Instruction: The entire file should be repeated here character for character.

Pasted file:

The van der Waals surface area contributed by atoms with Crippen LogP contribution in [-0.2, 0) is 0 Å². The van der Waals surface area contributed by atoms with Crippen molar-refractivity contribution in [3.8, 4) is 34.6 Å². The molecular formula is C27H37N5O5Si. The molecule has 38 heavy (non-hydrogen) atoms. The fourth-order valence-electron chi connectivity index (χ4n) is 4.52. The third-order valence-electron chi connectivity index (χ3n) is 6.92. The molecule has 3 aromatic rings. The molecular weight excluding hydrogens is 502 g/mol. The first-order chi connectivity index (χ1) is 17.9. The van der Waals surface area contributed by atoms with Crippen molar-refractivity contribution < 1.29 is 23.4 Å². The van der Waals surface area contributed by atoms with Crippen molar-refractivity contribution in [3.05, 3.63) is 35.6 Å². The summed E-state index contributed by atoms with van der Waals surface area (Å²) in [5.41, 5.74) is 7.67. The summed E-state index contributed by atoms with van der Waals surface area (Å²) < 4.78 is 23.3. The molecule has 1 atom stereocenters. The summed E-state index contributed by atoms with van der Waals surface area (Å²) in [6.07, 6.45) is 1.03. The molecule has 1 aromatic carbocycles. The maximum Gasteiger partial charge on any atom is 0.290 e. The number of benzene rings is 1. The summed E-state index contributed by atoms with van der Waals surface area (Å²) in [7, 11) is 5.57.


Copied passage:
The van der Waals surface area contributed by atoms with Crippen LogP contribution in [-0.2, 0) is 0 Å². The van der Waals surface area contributed by atoms with Crippen molar-refractivity contribution in [3.8, 4) is 34.6 Å². The molecular formula is C27H37N5O5Si. The molecule has 38 heavy (non-hydrogen) atoms. The fourth-order valence-electron chi connectivity index (χ4n) is 4.52. The third-order valence-electron chi connectivity index (χ3n) is 6.92. The molecule has 3 aromatic rings. The molecular weight excluding hydrogens is 502 g/mol. The first-order chi connectivity index (χ1) is 17.9. The van der Waals surface area contributed by atoms with Crippen molar-refractivity contribution < 1.29 is 23.4 Å². The van der Waals surface area contributed by atoms with Crippen molar-refractivity contribution in [3.05, 3.63) is 35.6 Å². The summed E-state index contributed by atoms with van der Waals surface area (Å²) in [5.41, 5.74) is 7.67. The summed E-state index contributed by atoms with van der Waals surface area (Å²) < 4.78 is 23.3. The molecule has 1 atom stereocenters. The summed E-state index contributed by atoms with van der Waals surface area (Å²) in [6.07, 6.45) is 1.03. The molecule has 1 aromatic carbocycles. The maximum Gasteiger partial charge on any atom is 0.290 e. The number of benzene rings is 1. The summed E-state index contributed by atoms with van der Waals surface area (Å²) in [7, 11) is 5.57.